Inolvidable Cairo

A compilation of tales, thoughts and images from the never-ending adventures...Click on any of the images for a blown-up version. Thanks for visiting.

Wednesday, October 06, 2004

Cairo Update - July 2004

Warm faces, earthly smells, magnificent history, and of course, the work…. These are the main images that characterize my first month in Egypt. It really has been a great month. Brian and I have already learned a lot in our short time here and we are excited about what lies ahead.

Warm faces. I was greeted at the airport by a friendly driver, Said, a meeting which was thankfully arranged in advance by a friend. He was very chatty and eager to point out all the major landmarks we passed on the road to our temporary apartment. “Ahlan wa Sahlan” (welcome to Egypt) he repeated over and over. We have heard this expression many times since our arrival. Most Egyptians that we have met have been very friendly and eager to help out if they can. Our Arabic teachers are young Egyptians and they explained to us that this is the typical Egyptian way. It is so nice to be greeted so warmly so far away from home.

Earthly smells. Some combination of the intense heat, the dry, dry land, the Nile River and the Egyptians expertise in irrigation makes for a wonderful smell – something similar to the smell after a rainstorm in Atlanta. Despite the desert, parts of Egypt are quite tropical. Walking home from a friend’s house the first week I was here I was overtaken by this rich smell, in combination with the nighttime humidity and the frogs that were making a raucous in the yard next to me. Is this really Cairo?? And then there are also the smells that are more typical of Cairo – the heavy smells of gasoline and exhaust and (mixed with a healthy body odor) that greet you whenever you enter a taxi or the metro. But those were to be expected when moving to the developing world, right?

Magnificent history. Yesterday we went to the Egyptian museum. It is truly overwhelming with ancient relics, artwork, manuscripts and mummies dating as far back as 3100 BC. And they are everywhere. Brian and I spent around 4 hours there and we didn’t begin to process all that was around us. The monuments and relics are just lying around everywhere… I typically do not like museums but I was fascinated by the history that was told through the mausoleums, papyri, jewelry, mummies and stelas (stones with writing). King Tut’s tomb was just one of many. Egypt is truly blessed to have such a rich history, and that even the minimal part that was preserved is still such a magnificent display. We also had the chance to take a long weekend trip to the Red Sea and while there, climbed Mt. Sinai. While the walk up was a long haul (we headed up at 1:00am to climb to the peak at 2,285m in order to be there by sunrise) it was humbling to think how many people had taken that pilgrimage to honor the biblical history of Moses and the Ten Commandments. It was remarkable to be in the spot where historians believe God spoke to a human being, not to mention all the beauty and grandeur of the high Sinai mountains in the middle of that stark desert.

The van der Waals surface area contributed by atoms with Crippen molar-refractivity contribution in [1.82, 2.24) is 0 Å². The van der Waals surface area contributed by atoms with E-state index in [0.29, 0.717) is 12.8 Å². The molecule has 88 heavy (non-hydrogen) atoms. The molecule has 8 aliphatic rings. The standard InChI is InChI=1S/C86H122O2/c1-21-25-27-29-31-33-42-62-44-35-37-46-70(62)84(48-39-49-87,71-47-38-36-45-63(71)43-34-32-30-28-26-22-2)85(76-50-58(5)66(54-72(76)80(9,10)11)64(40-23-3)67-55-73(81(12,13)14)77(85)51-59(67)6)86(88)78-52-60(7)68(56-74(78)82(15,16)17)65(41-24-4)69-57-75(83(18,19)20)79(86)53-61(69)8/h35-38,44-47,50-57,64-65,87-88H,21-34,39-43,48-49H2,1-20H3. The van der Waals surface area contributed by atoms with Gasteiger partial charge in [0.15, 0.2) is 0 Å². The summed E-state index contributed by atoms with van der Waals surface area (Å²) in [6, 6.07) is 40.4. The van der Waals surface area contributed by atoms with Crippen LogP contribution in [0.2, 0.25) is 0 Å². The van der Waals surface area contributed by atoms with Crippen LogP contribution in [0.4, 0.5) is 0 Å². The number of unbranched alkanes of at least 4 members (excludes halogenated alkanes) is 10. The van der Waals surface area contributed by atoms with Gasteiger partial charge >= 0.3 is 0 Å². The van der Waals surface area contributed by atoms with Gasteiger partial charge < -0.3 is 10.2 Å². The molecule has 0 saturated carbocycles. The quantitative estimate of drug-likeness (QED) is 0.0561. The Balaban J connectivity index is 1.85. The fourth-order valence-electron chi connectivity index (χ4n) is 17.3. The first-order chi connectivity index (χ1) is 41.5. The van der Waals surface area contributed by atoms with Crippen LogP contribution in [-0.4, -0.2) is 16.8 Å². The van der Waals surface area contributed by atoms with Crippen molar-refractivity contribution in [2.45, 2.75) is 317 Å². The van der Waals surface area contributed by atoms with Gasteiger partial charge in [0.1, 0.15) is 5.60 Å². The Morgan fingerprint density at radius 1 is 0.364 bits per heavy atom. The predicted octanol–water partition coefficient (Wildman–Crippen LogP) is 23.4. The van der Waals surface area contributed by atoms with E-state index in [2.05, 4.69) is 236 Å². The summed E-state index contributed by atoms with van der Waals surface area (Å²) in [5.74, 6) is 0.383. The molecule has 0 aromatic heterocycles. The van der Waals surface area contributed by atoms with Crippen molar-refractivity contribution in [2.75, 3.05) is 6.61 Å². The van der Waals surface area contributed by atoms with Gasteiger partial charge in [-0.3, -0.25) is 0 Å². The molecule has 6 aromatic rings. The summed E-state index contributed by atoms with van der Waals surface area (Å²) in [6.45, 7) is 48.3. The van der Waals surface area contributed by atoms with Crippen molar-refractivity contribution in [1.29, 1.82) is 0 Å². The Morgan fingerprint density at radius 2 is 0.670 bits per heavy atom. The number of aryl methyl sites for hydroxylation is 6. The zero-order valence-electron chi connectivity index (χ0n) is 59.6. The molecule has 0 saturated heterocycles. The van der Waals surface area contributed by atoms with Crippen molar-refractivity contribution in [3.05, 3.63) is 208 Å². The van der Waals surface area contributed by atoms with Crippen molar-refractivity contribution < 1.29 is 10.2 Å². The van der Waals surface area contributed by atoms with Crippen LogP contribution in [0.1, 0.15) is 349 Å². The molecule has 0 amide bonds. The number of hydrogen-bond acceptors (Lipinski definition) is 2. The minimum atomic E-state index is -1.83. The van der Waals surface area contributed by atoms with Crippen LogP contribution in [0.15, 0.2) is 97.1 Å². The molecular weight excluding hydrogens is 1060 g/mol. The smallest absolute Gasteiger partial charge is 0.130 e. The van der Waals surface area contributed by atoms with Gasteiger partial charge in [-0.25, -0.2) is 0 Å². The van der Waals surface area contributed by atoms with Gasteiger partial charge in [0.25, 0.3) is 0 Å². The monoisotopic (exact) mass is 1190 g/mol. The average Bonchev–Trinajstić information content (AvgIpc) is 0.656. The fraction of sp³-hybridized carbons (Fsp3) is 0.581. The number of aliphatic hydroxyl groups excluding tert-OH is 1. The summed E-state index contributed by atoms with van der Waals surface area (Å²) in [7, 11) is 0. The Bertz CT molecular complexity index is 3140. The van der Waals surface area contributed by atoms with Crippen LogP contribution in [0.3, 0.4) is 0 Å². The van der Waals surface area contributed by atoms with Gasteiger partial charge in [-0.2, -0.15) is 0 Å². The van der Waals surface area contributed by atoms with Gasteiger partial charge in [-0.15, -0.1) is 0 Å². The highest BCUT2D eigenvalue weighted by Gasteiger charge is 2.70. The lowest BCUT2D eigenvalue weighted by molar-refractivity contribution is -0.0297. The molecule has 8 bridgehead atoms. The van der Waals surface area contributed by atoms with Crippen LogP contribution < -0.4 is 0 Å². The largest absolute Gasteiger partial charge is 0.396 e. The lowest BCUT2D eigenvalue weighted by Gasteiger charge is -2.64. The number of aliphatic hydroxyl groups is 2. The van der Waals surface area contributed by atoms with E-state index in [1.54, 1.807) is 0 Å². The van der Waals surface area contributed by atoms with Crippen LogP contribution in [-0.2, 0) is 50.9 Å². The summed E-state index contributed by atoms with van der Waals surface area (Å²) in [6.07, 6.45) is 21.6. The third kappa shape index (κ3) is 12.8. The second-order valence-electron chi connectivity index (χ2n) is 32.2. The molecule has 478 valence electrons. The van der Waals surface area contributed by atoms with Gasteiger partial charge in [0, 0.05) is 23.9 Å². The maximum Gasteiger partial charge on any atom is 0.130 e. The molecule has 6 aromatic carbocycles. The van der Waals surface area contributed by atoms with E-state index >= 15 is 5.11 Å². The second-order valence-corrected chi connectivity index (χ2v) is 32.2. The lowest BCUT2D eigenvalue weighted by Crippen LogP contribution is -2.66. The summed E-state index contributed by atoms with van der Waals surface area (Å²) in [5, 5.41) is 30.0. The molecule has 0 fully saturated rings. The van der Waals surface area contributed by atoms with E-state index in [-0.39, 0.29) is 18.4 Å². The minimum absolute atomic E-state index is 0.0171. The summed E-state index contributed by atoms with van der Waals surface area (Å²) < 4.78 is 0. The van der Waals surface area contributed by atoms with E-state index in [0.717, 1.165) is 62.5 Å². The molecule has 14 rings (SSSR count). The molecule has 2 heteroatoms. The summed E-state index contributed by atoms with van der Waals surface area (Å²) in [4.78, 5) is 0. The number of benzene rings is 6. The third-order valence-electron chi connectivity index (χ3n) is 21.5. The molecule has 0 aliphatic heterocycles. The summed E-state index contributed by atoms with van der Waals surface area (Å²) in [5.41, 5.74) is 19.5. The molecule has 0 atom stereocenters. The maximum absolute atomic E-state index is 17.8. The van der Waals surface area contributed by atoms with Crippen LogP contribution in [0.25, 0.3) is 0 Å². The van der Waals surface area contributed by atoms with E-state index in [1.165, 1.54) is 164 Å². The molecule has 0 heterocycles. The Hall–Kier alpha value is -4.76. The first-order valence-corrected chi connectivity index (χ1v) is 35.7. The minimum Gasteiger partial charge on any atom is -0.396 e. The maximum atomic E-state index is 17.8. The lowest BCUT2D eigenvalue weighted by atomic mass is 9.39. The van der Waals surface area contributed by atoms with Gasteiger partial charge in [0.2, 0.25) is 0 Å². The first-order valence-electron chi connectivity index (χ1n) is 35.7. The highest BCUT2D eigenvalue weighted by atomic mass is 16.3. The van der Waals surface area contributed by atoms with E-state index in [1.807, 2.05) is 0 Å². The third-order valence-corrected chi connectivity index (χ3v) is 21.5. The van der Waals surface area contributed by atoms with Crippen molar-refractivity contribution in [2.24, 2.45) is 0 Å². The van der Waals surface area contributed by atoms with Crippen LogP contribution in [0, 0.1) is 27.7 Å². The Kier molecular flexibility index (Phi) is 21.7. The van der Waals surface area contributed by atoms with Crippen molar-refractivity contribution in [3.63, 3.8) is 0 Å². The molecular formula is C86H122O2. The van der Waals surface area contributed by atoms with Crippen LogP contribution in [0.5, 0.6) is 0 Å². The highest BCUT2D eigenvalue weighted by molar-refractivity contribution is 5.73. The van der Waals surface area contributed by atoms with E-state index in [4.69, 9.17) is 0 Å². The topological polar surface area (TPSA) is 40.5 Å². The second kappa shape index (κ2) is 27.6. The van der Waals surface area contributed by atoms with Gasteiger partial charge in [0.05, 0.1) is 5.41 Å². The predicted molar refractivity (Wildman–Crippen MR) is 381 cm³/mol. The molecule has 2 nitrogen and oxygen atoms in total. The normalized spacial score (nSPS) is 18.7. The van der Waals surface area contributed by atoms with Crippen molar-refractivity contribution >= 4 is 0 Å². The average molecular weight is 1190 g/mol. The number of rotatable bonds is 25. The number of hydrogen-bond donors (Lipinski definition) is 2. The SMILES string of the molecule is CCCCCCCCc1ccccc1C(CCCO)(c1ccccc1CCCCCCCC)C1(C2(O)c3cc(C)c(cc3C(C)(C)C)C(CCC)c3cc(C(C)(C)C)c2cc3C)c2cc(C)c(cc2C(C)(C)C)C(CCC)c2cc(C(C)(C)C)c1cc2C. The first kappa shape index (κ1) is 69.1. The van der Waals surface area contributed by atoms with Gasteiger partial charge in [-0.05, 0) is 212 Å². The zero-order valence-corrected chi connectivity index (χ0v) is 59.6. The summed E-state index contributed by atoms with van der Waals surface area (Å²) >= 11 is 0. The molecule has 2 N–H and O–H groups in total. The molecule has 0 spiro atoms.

And, the work…I have faced two major challenges since arriving to Egypt: learning Arabic and learning how to do business in Egypt. Both are essential for survival. I have a feeling that the first will be easier than the second… We are taking language classes with a small language center about six hours a week. I am finding myself needing to unlearn some of my Syrian Arabic to learn the more colloquial Egyptian Arabic. Our teachers are young and enthusiastic and they make learning fun. It is just the homework and study time that can be difficult! The second challenge…learning to do business in Egypt…well let’s just say I am still learning. I am enjoying the challenges that are brought daily in the work that I am doing with Sanabel. I am sure that I will be a more polished diplomat before I leave this place.


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